In Communist Russia, this intellectual lot was called the nomenklatura, though their vanity and status came from their proximity to the state or party bosses. The Indian Communist parties too had their own ‘Marxist Brahmins’, who dictated and dominated the politburo – the Bhadralok in Bengal. Today, the Brahminical hold over this community is still deep and wide.
What scares Modi
But why does Narendra Modi hold this class in such utter contempt? Is it deep-rooted in the ‘anti-Brahminism’ of the OBCs? For the last few years, Modi has been wearing his OBC status on his sleeve. But there is a paradox. The RSS, even today, is extremely Brahmin-dominated. Although, there was a conscious effort when Balasaheb Deoras became the Sarsanghchalak to promote OBCs in the party.
There are often reports from within the Sangh Parivar that the RSS and Modi are not on the same page. Occasionally there is hush-hush talk about the RSS hostility towards Modi. The RSS apparatchiks say that the Sangh has always been against a personality cult.
But Modi’s power flows from that personality cult. If the cult goes, power vanishes. So, there are constant efforts to preserve the image. Press conferences or real interaction with the media can damage the image. So, the scripted interviews continue.
Arnab Goswami would be better than Ravish Kumar. Conversation with Akshay Kumar is better than with Ramachandra Guha. Prasoon Joshi is more suitable than Pritish Nandy. Monologue ‘Mann ki Baat’ is better than dialogue.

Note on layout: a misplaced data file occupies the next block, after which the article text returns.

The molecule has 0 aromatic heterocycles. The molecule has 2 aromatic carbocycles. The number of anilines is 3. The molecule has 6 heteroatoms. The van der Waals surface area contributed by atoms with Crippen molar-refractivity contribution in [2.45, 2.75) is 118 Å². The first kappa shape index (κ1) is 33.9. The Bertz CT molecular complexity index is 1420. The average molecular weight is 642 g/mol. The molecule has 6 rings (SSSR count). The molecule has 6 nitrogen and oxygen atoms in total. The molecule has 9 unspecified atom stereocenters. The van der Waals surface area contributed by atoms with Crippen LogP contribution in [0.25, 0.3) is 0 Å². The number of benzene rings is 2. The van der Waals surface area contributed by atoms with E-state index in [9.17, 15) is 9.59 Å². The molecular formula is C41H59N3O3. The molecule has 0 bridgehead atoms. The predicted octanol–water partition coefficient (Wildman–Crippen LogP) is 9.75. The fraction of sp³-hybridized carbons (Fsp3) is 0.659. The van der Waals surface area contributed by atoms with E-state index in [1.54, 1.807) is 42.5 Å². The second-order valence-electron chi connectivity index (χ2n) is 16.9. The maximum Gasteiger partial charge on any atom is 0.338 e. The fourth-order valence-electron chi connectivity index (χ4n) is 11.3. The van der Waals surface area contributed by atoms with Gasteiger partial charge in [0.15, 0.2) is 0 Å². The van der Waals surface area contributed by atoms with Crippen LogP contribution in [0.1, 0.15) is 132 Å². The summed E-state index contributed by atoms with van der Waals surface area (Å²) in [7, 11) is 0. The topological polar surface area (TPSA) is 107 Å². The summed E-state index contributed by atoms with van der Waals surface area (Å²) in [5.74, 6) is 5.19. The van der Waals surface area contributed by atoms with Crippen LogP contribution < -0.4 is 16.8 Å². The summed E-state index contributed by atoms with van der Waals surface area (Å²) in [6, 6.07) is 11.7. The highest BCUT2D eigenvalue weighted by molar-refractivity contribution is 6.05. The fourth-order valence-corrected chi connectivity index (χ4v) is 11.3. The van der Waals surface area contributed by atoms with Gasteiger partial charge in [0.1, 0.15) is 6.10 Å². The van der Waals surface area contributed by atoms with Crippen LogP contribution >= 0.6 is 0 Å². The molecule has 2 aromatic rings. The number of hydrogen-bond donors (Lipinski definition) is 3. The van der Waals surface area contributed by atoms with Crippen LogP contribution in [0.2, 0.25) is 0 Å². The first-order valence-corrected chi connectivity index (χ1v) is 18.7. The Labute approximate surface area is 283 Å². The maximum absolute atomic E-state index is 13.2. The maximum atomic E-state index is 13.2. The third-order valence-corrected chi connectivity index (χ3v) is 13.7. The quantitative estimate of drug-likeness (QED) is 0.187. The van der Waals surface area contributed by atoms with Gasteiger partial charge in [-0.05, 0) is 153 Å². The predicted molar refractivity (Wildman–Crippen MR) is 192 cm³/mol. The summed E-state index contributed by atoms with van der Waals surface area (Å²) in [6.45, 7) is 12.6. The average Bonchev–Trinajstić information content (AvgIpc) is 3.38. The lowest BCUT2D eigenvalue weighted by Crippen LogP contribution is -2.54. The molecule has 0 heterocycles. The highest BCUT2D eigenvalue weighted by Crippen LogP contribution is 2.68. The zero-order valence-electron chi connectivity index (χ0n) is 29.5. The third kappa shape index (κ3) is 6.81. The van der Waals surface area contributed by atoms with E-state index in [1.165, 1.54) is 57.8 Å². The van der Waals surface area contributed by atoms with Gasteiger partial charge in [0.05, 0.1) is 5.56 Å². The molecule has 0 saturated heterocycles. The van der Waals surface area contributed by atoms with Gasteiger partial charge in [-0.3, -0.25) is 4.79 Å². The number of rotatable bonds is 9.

Neither the Modi government nor the Sangh Parivar has intellectuals in their vast armies. Even though Brahmin, most in the Khan Market gang are brought up on Western intellectual and literary diet. So, they do not join the Hindutva bandwagon. Some of them prefer to be quiet fellow travellers of the Parivar.
Modi feels intellectually vulnerable in their company.
No country for intellectuals
The mediocre is always afraid and hateful of the ‘buddhijivi’. Their inferiority complex and lack of comprehension of multi-dimensional reality make their choices limited. They prefer simplistic solutions to complex issues – like for Ram Mandir, triple talaq, beef, yoga, etc.
Modi is at once a product of the mediocrity of the Sangh and a megalomaniac personality. So, he feels threatened by clever people who challenge his facts and narrative. He tries to create the world in his own image. He is not happy to be just a Prime Minister. He wants to be a world statesman. The pliant media helps in this image-making process.
Modi’s attack on Khan Market and Lutyens’ Delhi is a reflection of his acute insecurity. Instead of facing the opposition, he runs them down in public; instead of arguing with reason, he creates a fog of faith. Instead of meeting the press, he meets embedded editors and bonded members of Parliament.
The Indian nomenklatura and the Boston Brahmins in Khan Market threaten his carefully crafted image. He knows that if the image cracks, his days as PM will be numbered. So, condemn the thinkers of India to rally around the mass of mediocrity.
The author is a former editor and Congress member of Rajya Sabha. Views are personal.